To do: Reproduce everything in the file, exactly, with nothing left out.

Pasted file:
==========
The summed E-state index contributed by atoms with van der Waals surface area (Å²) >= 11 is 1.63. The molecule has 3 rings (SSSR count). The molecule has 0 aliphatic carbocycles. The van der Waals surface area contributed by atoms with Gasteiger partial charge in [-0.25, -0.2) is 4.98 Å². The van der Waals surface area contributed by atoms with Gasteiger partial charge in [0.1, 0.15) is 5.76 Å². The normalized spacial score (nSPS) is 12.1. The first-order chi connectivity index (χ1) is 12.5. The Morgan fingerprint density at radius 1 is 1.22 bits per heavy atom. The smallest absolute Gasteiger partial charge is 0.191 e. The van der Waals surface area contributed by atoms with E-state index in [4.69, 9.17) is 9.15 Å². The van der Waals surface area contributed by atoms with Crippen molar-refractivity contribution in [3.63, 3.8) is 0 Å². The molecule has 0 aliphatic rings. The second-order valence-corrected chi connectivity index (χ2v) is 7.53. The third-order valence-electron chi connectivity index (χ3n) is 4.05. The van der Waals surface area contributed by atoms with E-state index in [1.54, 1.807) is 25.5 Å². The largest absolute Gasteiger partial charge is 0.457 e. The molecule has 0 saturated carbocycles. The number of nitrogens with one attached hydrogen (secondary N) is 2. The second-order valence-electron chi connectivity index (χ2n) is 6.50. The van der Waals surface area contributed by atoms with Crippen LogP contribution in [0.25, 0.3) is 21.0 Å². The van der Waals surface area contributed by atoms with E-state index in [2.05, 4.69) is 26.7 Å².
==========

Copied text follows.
The summed E-state index contributed by atoms with van der Waals surface area (Å²) >= 11 is 1.63. The molecule has 3 rings (SSSR count). The molecule has 0 aliphatic carbocycles. The van der Waals surface area contributed by atoms with Gasteiger partial charge in [-0.25, -0.2) is 4.98 Å². The van der Waals surface area contributed by atoms with Gasteiger partial charge in [0.1, 0.15) is 5.76 Å². The normalized spacial score (nSPS) is 12.1. The first-order chi connectivity index (χ1) is 12.5. The Morgan fingerprint density at radius 1 is 1.22 bits per heavy atom. The smallest absolute Gasteiger partial charge is 0.191 e. The van der Waals surface area contributed by atoms with E-state index in [4.69, 9.17) is 9.15 Å². The van der Waals surface area contributed by atoms with Crippen molar-refractivity contribution in [3.63, 3.8) is 0 Å². The molecule has 0 aliphatic rings. The second-order valence-corrected chi connectivity index (χ2v) is 7.53. The third-order valence-electron chi connectivity index (χ3n) is 4.05. The van der Waals surface area contributed by atoms with E-state index in [1.54, 1.807) is 25.5 Å². The largest absolute Gasteiger partial charge is 0.457 e. The molecule has 0 saturated carbocycles. The number of nitrogens with one attached hydrogen (secondary N) is 2. The second-order valence-electron chi connectivity index (χ2n) is 6.50. The van der Waals surface area contributed by atoms with Crippen LogP contribution in [0.25, 0.3) is 21.0 Å². The van der Waals surface area contributed by atoms with E-state index in [2.05, 4.69) is 26.7 Å².